The SoTL Advocate

Supporting efforts to make public the reflection and study of teaching and learning at Illinois State University and beyond…


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The SLaM Model of Applying SoTL In and Beyond One Classroom

Written by Kathleen McKinney, Illinois State University, Emeritus and Jennifer Friberg, Illinois State University 

slamIn this blog post we share a model for the application of scholarship of teaching and learning findings in and beyond the individual classroom level. The model, named SLaM, is detailed in the Introduction chapter of our edited book, Applying the Scholarship of Teaching and Learning Beyond the Individual Classroom (Indiana University Press, 2019, in press). The focus of that volume is on SoTL and its application beyond one classroom but the SLaM model is about application at any level. We define SoTL using both our institutional definition, ‘the systematic reflection/study of teaching and learning made public,’ as well as key characteristics as practitioner, action reflection/research that is usually about the instructor/researchers’ own students and/or students in their discipline and is most often at the local level. We understand application as the use of SoTL research findings and implications to design, change, intervene, make decisions, etc., primarily in institutions and disciplines, to enhance teaching and student learning.

The SLaM model is an outgrowth of our early discussions of application at various levels (e.g., Friberg & McKinney, 2015, 2016; McKinney 2003, 2007, 2012).[1] We then organized and built on those ideas, as we wrote for and edited our latest book, to create the SLaM model. The model uses three questions to conceptualize, categorize, and understand the use of SoTL results/knowledge in applications to teaching and learning. We briefly note these here but a more detailed discussion, diagram, and examples of the model can be found in our Introduction to our edited book (see endnote 1 below for the citation for the model).

  1. What is the source of the SoTL that is applied? The “S” in our SLaM framework is connected to identifying the source(s) of SoTL findings being applied. SoTL research results that are applied at various levels may be from the teacher’s original scholarship of teaching and learning studies, SoTL work by colleagues, the synthesis of presented or published SoTL research in the discipline/institution/larger SoTL field, or some combination of these sources of SoTL results and implications.
  2. At what level(s) are the data/results/implications applied? There are numerous levels (the “L” in our framework) at which SoTL findings and implications could be applied to positively impact teaching and learning. These levels include the individual classroom, course/module, program, department, college, co-curricular, institutional, disciplinary, multi-institutional, and multi-disciplinary levels.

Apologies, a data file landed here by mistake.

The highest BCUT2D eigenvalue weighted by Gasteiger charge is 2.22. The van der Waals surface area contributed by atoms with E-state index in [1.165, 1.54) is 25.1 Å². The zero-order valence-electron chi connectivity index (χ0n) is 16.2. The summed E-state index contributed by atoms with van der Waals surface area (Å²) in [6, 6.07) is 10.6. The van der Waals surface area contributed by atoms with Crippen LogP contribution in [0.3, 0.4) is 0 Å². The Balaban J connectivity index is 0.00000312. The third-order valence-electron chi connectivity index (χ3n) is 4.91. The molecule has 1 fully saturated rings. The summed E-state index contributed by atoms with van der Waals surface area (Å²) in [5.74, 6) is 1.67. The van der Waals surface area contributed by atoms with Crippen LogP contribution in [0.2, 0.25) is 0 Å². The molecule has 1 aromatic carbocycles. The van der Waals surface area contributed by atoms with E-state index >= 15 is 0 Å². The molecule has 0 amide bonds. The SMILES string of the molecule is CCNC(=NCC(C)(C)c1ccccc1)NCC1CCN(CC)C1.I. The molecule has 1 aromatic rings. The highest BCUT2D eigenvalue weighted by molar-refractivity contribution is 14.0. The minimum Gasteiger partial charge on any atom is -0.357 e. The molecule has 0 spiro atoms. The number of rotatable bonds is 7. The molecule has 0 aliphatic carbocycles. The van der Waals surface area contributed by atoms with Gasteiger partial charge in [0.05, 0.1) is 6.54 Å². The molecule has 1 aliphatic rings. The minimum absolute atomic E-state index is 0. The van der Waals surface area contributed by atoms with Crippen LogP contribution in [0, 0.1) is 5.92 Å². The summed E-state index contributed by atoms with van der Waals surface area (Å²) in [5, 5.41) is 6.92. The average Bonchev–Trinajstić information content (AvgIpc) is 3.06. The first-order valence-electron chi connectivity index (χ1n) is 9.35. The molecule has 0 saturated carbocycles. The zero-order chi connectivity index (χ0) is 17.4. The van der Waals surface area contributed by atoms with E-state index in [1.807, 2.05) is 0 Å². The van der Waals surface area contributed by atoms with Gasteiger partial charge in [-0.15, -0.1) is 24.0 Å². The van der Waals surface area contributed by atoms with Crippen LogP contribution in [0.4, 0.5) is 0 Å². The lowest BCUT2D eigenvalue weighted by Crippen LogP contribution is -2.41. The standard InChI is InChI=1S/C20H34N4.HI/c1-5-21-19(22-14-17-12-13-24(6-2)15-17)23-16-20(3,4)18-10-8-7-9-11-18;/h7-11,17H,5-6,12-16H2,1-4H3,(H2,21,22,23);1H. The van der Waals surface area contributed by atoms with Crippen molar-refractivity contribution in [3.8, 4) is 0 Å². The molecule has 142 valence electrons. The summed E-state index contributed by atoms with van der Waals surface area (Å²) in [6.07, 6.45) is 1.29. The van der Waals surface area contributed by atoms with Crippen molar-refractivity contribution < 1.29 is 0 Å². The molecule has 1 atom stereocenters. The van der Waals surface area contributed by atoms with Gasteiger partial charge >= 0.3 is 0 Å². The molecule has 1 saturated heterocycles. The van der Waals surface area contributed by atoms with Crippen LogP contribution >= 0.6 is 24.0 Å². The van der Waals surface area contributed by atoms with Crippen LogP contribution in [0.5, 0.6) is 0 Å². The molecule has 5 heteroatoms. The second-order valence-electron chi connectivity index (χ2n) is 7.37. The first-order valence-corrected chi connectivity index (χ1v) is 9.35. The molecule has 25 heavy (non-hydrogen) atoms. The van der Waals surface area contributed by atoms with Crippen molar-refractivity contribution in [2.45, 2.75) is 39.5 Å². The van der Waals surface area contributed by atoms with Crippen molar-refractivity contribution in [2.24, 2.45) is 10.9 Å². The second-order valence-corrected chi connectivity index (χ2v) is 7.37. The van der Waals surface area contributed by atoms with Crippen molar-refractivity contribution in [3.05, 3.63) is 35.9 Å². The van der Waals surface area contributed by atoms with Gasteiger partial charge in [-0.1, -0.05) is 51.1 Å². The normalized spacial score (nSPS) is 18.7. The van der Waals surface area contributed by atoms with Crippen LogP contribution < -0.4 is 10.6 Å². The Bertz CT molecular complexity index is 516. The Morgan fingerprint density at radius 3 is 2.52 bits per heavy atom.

3. What mechanisms or processes are used (or could be used) to apply the SoTL data/results/implications to new areas or contexts at various levels? The “M” in our SLaM framework represents the many mechanisms that exist or could be created that can be used as processes for novel applications of SoTL findings. A few examples include assessment, quality assurance, course/program design or redesign, accreditation, budget development, strategic planning, faculty/staff development, interdisciplinary initiatives, and graduate student training.

In our forthcoming edited book, eleven examples of the application of SoTL are described; two in our Introduction and nine in the contributed chapters. We briefly summarize three of these examples of applications and their fit with our model here. First, Brent Oliver, Darlene Chalmers, and Mary Goitom of Mount Royal University in Canada in their chapter, “Reflexivity in the Field: Applying Lessons Learned from a Collaborative Scholarship of Teaching and Learning Study Exploring the Use of Reflexive Photography in Field Education” use findings and implications from face-to face interviews with students from multiple institutions (source). They apply what they learned at the course, program and department levels using curricular reform, program review and accreditation (mechanisms). They are planning additional applications in a new interdisciplinary fellowship program and via faculty development programs.

Another example comes from Belgium. In the chapter, “Feedback First Year”- A Critical Review of the Strengths and Shortcomings of a Collective Pedagogical Project,” Dominique Verpoorten, Laurent Leduc, Audrey Mohr, Eléonore Marichal, Dominique Duchâteau, and Pascal Detroz describe their sources of SoTL findings: SoTL literature on feedback practices as well as original data from interviews with members of the faculty participating in SoTL staff development programs, observations and diaries of advisers, minutes of meetings, and descriptive templates of project outcomes. Levels of application included individual courses, faculties/departments (group of courses; program), and institution. The mechanisms they used for application were specific course re-design tasks (designing feedback activities by faculty participants), a variety of course interventions, and sharing results in departments via meetings and plenaries.

Finally, contributors Claire Vallotton, Gina A. Cook, Rachel Chazan-Cohen, Kalli B. Decker, Nicole Gardner-Neblett, Christine Lippard, and Tamesha Harewood share their SoTL applications in “The Collaborative for Understanding the Pedagogy of Infant/toddler Development: A Cross-University, Interdisciplinary Effort to Transform a Field through SoTL.” Their project used implications from past SoTL literature, reflection, and original SoTL studies on multiple campuses (sources) at the course, program, department and disciplinary levels. The application mechanism was a cross-institutional, collaborative group of scholars (CUPID) where participants shared resources, conducted research, and disseminated work via conferences, workshops, publications, meetings.

We hope readers of this blog post will take a look at the details of the SLaM model and the interesting projects and applications from around the globe presented in the edited volume. We welcome feedback on the model and hope others will find it useful in their SoTL research and applications.

Blog References